Any thoughts on the advisability of inflatable PFDs for flat water paddling?
What do you want the PFD to do?
If you’re comfortable swimming in the water you’ll be paddling, dressed as you’ll be dressed to paddle, and the PFD is basically there as a backup to swimming, then I’d say yes. I use an inflatable all the time under those parameters. If you really need the PFD to stay afloat comfortably, then I might lean more toward foam. But an inflatable on your body is better than a foam PFD on your deck any day.
The only reason
you need a PFD for flatwater, or any water for that matter, is to provide you with flotation in the event of an unplanned capsize. Having to inflate a PFD after the fact seems like alot of un-needed, required extra activity in such circumstances. If the conditions are bad enough to put you in the water, you probably don’t need more proceedures to go through.
My pfd is inflatable. My paddling is mainly flat water and I don’t go out in big water…my yak is 9’6". The best thing to do with an inflatable is to practice pulling the cord to inflate. They’re Coast Guard approved now. So, it is an option and a pretty good one if you are mainly a flatwater paddler. When I bought mine, the salesman was very careful about explaining that the inflatables were not for whitewater.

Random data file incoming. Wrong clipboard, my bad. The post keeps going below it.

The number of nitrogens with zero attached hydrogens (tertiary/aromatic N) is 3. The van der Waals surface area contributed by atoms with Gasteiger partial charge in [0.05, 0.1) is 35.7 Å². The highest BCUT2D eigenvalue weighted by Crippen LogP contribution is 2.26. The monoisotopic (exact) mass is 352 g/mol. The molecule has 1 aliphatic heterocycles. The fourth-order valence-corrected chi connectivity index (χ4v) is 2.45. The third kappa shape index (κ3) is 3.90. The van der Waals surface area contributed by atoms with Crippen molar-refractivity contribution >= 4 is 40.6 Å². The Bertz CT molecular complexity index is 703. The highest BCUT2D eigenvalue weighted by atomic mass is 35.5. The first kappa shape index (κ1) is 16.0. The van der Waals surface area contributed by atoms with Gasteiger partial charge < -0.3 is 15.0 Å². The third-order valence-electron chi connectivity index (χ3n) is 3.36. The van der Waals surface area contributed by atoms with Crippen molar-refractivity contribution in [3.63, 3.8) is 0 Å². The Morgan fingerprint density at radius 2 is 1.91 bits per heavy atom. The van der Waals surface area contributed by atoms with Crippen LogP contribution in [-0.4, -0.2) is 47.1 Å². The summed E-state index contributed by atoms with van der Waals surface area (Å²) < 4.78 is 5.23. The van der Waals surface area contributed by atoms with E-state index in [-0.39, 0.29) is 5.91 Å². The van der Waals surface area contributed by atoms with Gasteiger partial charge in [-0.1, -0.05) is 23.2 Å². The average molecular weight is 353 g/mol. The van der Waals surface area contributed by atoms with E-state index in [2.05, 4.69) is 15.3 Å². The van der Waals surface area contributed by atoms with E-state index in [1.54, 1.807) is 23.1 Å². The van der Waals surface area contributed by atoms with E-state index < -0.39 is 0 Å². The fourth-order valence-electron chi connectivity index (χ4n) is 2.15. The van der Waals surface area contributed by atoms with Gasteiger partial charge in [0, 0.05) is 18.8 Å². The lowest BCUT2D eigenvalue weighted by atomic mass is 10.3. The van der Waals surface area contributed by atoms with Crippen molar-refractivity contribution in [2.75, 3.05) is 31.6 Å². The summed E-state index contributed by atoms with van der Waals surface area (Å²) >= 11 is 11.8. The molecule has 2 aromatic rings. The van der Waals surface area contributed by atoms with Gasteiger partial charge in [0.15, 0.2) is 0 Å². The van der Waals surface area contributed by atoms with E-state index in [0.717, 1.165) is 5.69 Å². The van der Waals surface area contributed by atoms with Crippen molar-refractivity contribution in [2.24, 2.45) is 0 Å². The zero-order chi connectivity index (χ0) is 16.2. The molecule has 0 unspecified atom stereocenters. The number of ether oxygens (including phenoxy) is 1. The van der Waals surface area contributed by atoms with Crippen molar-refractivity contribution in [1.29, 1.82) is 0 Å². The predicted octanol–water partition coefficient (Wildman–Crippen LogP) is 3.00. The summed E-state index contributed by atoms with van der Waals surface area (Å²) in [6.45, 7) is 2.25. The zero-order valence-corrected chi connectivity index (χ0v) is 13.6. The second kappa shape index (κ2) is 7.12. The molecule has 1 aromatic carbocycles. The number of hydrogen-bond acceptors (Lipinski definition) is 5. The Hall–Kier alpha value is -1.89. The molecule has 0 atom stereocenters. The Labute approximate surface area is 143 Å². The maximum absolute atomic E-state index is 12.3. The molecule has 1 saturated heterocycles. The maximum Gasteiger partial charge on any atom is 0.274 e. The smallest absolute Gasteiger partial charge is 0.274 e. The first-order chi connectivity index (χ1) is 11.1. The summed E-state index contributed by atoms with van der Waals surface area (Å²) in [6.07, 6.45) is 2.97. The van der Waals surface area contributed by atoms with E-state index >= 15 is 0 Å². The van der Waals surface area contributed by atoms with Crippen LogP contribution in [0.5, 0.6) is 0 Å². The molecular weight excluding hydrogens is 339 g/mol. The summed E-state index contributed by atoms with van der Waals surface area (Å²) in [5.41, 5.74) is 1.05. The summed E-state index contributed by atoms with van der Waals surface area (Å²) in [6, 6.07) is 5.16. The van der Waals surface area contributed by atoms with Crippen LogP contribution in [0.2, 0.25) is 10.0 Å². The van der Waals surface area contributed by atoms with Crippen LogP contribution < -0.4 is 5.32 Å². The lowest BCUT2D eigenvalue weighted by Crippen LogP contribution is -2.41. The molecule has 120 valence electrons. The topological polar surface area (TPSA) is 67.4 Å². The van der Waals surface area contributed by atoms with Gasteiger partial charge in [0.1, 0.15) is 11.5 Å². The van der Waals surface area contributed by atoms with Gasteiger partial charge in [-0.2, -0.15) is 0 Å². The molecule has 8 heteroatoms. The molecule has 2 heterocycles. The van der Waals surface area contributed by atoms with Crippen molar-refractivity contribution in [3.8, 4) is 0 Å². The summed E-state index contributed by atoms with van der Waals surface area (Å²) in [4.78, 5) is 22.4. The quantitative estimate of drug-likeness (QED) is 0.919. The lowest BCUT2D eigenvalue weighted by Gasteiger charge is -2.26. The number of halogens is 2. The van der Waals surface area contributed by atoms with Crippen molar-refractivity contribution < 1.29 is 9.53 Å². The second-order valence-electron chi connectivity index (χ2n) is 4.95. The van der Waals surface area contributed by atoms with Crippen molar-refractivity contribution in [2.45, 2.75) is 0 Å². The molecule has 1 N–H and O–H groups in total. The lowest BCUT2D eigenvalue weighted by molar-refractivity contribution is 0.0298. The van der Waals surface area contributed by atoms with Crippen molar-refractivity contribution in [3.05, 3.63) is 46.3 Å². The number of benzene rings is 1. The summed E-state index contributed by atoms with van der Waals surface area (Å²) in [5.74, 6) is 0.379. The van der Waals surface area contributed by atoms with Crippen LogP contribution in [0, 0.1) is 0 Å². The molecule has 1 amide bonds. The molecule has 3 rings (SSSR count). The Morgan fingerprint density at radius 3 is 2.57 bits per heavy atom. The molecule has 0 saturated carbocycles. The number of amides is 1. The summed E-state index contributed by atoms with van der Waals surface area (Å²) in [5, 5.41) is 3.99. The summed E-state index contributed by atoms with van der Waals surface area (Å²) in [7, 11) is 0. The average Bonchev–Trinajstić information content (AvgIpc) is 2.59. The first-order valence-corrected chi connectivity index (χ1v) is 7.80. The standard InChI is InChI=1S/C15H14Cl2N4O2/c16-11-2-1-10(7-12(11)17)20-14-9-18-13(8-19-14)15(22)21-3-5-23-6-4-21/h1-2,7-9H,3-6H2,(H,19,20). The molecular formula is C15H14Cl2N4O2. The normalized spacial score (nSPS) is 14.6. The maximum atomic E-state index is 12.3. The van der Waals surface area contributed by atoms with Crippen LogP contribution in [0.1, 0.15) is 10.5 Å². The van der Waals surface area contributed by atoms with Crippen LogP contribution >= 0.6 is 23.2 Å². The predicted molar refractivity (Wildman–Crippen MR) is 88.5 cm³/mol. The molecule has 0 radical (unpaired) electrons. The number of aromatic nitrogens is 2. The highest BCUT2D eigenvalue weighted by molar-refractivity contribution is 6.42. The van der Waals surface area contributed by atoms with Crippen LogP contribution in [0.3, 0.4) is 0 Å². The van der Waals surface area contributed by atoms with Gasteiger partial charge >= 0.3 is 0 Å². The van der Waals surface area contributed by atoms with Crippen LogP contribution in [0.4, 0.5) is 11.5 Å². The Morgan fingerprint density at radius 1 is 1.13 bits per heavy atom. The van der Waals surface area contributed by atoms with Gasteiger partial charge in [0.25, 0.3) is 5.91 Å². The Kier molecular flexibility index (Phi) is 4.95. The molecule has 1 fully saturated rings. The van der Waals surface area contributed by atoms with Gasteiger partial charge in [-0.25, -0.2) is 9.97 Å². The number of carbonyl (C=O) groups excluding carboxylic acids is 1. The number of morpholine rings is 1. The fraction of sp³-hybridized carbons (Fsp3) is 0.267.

In Texas, it gets very hot in the summer. Foam pfd’s are uncomfortable and tend to become seat cushions. The inflatable isn’t anywhere near as hot, is fairly comfortable, and doesn’t interfere with fishing or paddling like some foam pfd’s I’ve tried. A big drawback to the inflatable’s is cost. You can find them as low as $70 and they’re good, in fact, just the same as the more expensive ones, but without bells and whistles. Pockets will cost you more.
Better an inflatable you’ll wear than a foam one that will become a seat cushion.
You forgot to mention…
…the cost of the replacement CO2 cylinders for them. The last I checked, they were $13 each, which pretty much guarantees that most people will never practice inflating their PFD except by mouth.
An Important Difference:
I was given a SOSpenders inflatable last year and checked it out in shallow lake water by manually inflating it and compared it to my normal foam PFD that I had along at the same time.